The son who identifies as gay might resent his father’s continued belief that “everything he’s been taught,” as long as it aligns with the Bible’s teaching, still applies and that, therefore, the father cannot countenance any behavior at odds with that teaching. Yet there is no love in affirming something God declares wrong and harmful, whether it relates to human sexuality or thievery or malice or deception or anything.

As the father of sons, were one of them to tell me he is gay, I would love him all the more. I would never affirm certain choices he might make, however, because I love him enough to tell him the life-giving truth of God’s Word, graciously but without compromise. If he were to walk away from me in anger, I would call him back. Were he not to return, I would mourn more than words can express.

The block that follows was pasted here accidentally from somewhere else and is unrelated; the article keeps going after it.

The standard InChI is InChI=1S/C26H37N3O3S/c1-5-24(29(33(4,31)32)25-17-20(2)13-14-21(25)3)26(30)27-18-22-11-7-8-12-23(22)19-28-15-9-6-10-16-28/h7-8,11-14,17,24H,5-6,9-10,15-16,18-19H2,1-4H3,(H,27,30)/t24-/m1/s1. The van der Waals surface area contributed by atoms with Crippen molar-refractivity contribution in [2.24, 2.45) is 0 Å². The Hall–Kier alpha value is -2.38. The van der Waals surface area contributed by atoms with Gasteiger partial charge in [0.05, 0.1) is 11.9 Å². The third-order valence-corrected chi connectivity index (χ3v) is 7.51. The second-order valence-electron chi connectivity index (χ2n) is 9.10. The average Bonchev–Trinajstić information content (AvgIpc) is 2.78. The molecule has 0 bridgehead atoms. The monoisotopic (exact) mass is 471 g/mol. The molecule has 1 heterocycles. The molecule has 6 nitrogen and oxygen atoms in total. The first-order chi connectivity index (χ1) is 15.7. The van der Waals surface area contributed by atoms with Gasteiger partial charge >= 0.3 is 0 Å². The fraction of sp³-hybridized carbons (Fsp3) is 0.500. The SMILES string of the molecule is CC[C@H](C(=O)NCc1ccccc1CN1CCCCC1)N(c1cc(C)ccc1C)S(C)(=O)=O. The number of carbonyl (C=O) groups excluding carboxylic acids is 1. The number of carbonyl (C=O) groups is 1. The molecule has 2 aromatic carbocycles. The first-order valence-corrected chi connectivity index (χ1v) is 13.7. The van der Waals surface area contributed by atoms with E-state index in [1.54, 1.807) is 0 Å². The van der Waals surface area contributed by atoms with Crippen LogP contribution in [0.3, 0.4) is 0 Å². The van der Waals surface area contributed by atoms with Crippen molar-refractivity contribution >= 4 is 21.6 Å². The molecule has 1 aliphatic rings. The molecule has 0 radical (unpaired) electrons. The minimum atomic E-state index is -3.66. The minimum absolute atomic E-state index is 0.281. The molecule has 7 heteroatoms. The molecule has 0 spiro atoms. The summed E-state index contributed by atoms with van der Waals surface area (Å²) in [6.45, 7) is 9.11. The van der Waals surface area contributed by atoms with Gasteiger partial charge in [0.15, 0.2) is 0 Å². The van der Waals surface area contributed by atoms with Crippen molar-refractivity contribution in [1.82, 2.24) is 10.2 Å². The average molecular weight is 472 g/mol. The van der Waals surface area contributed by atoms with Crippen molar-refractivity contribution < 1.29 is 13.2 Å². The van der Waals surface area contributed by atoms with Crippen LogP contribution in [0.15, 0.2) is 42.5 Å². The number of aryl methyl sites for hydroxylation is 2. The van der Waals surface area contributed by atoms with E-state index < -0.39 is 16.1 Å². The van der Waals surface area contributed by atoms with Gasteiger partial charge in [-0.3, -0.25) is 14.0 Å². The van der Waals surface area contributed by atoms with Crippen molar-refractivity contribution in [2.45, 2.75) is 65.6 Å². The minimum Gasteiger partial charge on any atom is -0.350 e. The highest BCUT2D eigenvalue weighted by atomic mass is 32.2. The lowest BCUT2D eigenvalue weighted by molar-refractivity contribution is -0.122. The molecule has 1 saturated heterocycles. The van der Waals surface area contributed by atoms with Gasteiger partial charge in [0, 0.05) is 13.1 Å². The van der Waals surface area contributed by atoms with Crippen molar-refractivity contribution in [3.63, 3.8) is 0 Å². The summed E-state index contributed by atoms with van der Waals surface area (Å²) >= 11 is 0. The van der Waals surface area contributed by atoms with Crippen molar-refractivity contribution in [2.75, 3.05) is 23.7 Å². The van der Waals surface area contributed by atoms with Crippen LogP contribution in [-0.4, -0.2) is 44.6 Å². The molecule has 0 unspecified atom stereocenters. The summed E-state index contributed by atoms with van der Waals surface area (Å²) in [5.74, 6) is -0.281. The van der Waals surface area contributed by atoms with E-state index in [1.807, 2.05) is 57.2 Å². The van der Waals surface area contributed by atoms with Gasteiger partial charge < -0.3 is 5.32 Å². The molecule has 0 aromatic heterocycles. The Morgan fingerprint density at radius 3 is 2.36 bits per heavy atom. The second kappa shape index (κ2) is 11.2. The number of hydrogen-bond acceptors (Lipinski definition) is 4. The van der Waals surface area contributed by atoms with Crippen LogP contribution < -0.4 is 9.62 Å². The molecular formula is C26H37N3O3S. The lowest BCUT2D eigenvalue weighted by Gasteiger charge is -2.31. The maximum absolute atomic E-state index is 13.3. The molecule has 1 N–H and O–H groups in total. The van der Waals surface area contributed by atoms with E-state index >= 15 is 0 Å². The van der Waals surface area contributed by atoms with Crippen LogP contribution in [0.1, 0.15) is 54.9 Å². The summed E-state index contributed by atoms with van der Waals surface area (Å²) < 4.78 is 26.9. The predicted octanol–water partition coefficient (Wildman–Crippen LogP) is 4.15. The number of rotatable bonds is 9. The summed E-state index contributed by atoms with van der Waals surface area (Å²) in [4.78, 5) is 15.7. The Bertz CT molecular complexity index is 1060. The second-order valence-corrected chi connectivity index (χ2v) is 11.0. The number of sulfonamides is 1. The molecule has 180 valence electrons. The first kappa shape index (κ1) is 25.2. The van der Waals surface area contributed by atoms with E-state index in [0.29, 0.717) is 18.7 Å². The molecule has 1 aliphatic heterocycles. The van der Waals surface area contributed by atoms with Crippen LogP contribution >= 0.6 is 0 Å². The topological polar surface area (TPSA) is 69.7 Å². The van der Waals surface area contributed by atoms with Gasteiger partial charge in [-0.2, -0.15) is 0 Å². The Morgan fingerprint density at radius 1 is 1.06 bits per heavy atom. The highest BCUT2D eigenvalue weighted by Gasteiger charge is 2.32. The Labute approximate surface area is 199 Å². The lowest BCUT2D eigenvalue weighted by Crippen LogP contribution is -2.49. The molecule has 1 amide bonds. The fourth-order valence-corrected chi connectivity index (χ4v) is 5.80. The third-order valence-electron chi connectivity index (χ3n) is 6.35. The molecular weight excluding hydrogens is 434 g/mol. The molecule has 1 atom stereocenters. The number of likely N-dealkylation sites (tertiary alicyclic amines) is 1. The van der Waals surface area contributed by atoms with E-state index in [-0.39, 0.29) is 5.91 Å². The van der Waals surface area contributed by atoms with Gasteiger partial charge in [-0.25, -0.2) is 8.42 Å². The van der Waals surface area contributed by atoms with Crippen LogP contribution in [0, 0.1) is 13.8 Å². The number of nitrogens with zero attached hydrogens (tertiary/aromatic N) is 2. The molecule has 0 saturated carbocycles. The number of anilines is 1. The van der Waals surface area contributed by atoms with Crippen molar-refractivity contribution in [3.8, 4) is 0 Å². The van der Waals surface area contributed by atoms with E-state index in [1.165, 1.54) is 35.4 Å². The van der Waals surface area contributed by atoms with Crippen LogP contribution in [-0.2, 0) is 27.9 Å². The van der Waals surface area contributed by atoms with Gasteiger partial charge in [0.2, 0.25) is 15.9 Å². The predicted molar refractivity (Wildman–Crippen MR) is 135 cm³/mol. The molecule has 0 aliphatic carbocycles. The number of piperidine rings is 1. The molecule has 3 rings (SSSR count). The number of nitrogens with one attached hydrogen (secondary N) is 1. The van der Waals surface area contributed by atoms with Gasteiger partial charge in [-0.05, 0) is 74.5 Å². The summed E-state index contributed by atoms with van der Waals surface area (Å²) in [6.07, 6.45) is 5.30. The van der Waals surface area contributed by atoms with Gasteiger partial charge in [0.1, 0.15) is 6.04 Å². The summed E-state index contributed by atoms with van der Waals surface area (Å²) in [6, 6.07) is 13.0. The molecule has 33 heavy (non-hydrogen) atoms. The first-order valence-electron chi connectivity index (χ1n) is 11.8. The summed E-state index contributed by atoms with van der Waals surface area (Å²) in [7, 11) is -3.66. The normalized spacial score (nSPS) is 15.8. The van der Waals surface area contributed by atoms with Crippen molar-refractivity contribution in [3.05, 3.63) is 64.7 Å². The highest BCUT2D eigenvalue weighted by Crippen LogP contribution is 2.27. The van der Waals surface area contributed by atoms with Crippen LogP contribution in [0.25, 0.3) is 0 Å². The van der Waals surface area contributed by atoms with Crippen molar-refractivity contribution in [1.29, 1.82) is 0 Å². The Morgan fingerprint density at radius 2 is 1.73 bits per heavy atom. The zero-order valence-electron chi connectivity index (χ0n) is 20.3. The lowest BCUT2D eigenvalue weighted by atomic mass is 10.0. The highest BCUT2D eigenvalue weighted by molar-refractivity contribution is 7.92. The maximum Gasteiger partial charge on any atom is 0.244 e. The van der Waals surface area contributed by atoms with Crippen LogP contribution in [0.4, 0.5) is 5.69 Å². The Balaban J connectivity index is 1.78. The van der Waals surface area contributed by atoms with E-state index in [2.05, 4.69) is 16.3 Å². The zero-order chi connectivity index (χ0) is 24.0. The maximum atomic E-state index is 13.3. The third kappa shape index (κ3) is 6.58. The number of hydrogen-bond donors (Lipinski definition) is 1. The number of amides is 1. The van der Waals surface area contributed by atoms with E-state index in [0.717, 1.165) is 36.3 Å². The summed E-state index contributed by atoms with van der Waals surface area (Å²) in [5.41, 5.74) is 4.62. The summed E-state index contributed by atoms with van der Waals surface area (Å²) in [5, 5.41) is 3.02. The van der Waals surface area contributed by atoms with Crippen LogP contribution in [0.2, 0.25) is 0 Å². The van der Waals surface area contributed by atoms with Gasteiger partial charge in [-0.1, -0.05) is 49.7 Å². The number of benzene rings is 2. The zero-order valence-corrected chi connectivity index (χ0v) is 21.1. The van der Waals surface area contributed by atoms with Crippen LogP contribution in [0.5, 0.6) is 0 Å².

The desperation of Christian parents whose children are wrestling with or have surrendered to same-sex attraction would be deeper than words can capture. It is understandable that out of compassion and a longing for their sons and daughters they would affirm their children’s relationships and even marriages.

It would sustain, unbroken, the chain of parent-child affection and prevent relational alienation. But are not love and truth so entwined that any attempt to disentwine them results in their mutual fraying? Truth without love is mere severity. Love without truth is mere emotion. One without the other disintegrates into meaninglessness.